John Deere and National Grid unveil electric backhoe concept

By Jenny LescohierOctober 06, 2021

The battery-powered 310X is comparable to the 310L in both power and efficiency, but the electric model is 25% quieter

John Deere and utility contractor National Grid unveiled the 310X electric backhoe concept at The Utility Expo, showcasing a battery-powered electric vehicle designed to match the performance level of the company’s 14,669-lb, 100-hp 310L diesel-powered backhoe.

The two companies jointly tested the electric backhoe concept - referred to as E-Power - intended to provide substantially lower daily operating costs, lower job site noise, enhanced machine reliability and zero tailpipe emissions.

According to Deere, the 310X is comparable to the 310L in both power and efficiency, but the electric model is 25% quieter. Attachments between the two machines are interchangeable.

“We are excited to work with National Grid, a leader in promoting clean energy solutions, to test the John Deere electric backhoe design in real-world conditions,” said Jason Daly, global director, production systems, technology and marketing, John Deere.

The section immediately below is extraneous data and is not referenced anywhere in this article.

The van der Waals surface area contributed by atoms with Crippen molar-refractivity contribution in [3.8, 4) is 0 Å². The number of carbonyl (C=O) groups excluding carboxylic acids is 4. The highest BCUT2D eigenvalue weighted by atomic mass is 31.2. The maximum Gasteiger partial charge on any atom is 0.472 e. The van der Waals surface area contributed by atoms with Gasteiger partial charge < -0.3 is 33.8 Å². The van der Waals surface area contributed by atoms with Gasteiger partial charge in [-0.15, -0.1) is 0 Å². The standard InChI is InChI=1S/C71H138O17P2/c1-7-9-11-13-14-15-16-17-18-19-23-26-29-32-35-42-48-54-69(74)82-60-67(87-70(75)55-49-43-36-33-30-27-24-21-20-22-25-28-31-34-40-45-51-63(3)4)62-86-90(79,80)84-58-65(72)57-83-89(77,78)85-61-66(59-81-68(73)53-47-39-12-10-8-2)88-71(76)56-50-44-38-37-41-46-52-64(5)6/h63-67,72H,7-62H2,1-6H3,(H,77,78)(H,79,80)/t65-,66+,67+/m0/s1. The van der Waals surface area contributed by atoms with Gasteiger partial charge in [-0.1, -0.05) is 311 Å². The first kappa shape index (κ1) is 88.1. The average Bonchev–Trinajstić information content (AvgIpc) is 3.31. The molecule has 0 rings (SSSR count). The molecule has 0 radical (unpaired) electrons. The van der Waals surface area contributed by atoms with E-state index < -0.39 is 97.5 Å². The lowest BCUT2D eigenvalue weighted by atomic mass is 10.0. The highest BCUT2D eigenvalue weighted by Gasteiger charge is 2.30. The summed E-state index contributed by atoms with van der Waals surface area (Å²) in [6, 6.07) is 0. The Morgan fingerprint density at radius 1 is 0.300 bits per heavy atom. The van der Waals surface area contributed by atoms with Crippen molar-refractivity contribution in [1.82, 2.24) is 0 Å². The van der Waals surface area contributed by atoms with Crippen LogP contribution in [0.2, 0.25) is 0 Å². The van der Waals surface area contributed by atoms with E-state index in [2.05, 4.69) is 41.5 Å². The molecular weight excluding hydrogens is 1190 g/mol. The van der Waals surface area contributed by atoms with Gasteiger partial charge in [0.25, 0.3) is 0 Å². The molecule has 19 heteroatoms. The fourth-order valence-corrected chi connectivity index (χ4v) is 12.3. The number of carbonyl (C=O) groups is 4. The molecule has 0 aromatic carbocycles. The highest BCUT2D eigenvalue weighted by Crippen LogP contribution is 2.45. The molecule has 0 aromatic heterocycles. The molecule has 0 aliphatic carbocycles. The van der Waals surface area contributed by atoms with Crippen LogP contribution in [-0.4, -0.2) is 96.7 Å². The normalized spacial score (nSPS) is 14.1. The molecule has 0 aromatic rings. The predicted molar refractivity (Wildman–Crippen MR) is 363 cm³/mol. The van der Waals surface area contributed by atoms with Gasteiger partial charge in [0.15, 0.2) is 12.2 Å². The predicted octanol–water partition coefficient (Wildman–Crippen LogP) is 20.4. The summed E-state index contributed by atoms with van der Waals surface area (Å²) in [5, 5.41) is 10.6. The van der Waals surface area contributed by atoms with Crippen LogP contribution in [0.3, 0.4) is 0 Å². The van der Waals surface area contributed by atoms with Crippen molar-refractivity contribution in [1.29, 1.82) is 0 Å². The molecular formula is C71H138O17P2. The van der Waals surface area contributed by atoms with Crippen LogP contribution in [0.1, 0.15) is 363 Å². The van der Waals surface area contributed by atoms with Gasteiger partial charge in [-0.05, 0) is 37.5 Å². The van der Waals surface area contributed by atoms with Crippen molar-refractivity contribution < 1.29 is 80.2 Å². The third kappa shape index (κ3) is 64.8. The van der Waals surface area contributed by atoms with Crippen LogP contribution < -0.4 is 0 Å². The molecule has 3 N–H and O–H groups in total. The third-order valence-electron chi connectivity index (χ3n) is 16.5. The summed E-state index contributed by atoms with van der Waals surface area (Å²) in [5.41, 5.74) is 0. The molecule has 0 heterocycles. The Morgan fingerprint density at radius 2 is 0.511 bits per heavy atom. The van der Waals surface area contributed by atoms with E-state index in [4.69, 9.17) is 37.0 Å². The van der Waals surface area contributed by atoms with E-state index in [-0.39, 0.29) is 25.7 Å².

“John Deere is committed to developing innovative, robustly tested, and reliable equipment for our customers, unlocking measurable value through the incorporation of smart technology solutions in our machines. This project is another stepping stone in our backhoe innovation journey, intended to lead to subsequent electrification testing and design refinement,” he said.

Partnering with Deere in the testing phase enabled National Grid to expand its use of electric equipment on job sites, reaffirming its commitment to leading the industry in the use of clean and resilient energy solutions.

“National Grid is one of only two energy companies in the U.S. to add electric backhoes to their fleets,” said Badar Khan, president, National Grid, U.S. “We are excited to work with John Deere to take an important step in electrifying our company vehicles, which could be revolutionary for our industry. Decarbonizing transportation remains a challenge in the journey to net zero and we’re hopeful that bringing on more electrified heavy-duty vehicles and equipment will help us make significant progress.”

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